A Whitehall secret – let’s start spreading the news

2nd Nov 2020


Buried in the bowels of Whitehall are a number of committees, advisory bodies, special councils, all with the remit of helping the government machine function.

We may have heard of them, such as SAGE, when they get an occasional public airing, but rarely is their work the focus of attention. Their function is to provide advice, but official advice. They are not a lobby group; their role is not to become political but they play an important in shaping the direction of policy.

So let’s examine one of Whitehall’s best kept secrets, the Council for Science and Technology. According to the Government’s own website, “The Council for Science and Technology (CST) advises the Prime Minister on science and technology policy issues across government. The council is supported by a secretariat in the Government Office for Science”. One of the joint Chair’s is Sir Patrick Vallance, the Government Chief Scientific Advisor, yes the one from the television.

This is a collection of experts. What they say should matter and it does. When they write a letter it doesn’t go to the local paper, or a partisan website, it goes to Ministers. I hope you’ve got my drift. If so, let me refer to the letter they wrote on 23 September to the Energy Minister Kwasi Kwarteng, copied to the Prime Minister, Cabinet Secretary, Permanent Secretaries – I can assure you it appeared in Ministerial red boxes across Whitehall. It isn’t a secret, it is published on the Government website, here is the link: https://assets.publishing.service.gov.uk/government/uploads/system/uploads/attachment_data/file/925721/cst-advice-net-zero-energy-challenges-letter-200923.pdf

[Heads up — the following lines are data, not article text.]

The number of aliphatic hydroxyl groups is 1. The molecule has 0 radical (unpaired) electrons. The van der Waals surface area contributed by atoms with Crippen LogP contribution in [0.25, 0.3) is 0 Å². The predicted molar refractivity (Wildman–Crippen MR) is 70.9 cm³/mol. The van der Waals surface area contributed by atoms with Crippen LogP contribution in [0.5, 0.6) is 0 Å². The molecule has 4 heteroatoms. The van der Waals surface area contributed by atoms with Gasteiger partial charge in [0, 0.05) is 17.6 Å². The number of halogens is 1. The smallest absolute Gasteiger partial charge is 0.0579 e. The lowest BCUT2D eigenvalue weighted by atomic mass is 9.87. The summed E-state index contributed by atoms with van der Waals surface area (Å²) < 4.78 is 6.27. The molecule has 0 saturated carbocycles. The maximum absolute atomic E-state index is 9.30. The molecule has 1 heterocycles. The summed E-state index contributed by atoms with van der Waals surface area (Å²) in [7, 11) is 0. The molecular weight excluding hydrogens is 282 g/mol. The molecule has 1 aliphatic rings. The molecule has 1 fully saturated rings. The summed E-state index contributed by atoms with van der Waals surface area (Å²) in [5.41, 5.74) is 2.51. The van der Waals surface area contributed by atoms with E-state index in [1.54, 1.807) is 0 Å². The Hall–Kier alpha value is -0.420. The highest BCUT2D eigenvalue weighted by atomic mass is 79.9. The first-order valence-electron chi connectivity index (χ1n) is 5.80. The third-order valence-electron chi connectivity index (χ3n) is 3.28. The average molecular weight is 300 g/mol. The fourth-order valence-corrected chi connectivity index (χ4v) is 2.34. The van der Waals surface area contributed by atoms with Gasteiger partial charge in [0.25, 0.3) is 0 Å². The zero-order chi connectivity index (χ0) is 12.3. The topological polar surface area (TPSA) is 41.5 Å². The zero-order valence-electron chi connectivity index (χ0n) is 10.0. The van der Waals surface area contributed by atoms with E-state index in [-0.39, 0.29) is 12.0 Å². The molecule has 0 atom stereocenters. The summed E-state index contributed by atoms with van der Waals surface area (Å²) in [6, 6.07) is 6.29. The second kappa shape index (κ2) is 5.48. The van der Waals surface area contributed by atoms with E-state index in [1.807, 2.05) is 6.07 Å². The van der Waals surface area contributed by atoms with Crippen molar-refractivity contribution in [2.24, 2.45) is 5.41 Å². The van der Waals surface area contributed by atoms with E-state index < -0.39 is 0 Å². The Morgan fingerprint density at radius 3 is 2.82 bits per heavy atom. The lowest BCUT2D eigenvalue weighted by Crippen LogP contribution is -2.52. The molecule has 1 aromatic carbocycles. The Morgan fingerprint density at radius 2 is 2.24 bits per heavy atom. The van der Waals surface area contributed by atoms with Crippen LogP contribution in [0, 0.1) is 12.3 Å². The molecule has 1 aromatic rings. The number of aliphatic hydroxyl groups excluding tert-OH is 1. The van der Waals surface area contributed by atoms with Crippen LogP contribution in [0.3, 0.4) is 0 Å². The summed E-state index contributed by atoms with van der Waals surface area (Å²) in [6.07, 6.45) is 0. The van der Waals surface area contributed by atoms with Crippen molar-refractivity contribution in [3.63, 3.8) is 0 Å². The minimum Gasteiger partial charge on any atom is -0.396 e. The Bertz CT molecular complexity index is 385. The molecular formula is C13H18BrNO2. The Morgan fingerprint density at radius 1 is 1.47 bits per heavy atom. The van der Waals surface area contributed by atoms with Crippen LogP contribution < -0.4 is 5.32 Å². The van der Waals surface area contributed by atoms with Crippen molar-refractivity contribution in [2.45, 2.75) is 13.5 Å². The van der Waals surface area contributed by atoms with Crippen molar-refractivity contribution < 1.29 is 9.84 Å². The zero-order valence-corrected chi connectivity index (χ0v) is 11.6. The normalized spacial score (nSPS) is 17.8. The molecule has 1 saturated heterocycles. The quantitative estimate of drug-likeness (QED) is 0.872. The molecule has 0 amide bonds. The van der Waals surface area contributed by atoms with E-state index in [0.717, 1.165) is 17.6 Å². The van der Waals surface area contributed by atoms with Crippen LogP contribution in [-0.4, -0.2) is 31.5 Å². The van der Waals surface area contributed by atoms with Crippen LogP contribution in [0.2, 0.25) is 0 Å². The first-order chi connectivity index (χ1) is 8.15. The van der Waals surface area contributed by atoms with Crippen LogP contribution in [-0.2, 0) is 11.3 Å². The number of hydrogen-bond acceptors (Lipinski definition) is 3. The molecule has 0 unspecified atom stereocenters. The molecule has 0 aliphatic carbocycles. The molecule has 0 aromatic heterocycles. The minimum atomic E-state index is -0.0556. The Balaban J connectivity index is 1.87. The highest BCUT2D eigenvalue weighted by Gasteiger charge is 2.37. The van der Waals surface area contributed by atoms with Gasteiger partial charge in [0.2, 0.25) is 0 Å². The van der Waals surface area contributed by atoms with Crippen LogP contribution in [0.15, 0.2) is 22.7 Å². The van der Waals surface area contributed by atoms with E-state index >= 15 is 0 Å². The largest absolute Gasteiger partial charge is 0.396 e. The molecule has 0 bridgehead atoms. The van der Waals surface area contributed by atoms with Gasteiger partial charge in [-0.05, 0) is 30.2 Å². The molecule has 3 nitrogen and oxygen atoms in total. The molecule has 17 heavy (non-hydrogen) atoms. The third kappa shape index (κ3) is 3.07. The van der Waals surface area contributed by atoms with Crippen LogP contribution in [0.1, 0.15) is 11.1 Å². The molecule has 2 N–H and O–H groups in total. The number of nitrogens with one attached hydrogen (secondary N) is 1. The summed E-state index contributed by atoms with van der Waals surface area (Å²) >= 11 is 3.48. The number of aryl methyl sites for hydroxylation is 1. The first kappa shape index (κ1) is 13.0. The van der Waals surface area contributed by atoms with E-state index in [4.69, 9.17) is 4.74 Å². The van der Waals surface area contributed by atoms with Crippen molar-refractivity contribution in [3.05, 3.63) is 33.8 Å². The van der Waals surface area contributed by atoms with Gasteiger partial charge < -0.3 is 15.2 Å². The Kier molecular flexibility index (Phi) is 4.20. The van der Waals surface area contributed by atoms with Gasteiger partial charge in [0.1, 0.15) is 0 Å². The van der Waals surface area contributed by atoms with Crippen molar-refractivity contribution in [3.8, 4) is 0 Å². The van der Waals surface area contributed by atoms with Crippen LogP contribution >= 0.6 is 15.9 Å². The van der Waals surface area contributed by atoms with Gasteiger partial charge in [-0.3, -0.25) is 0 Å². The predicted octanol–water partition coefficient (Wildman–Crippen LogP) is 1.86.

Few people have drawn attention to the content – I’ll leave you to ask why?

So here are a few snippets from the letter I thought you should see, and share. Let’s start with a general one:

Given that 85% of UK dwellings are connected to the gas infrastructure , converting the existing gas network to hydrogen for use with home boilers could be a viable solution worth exploring and can be done so in parallel with other solutions such as heat pumps or district networks.”

My personal favourite is:

The two key sectors which appear to have the strongest potential for hydrogen application are ‘point to point’ road transport (e.g. buses, trucks) and home heating.”

I took the liberty of drawing the attention of the Climate Change Committee to the existence of this advice, after all, consistency of messages will help the public deliver Net Zero. Let’s start spreading the news.

Best wishes

Mike Foster, CEO

Mike Foster

EUA's Chief Executive


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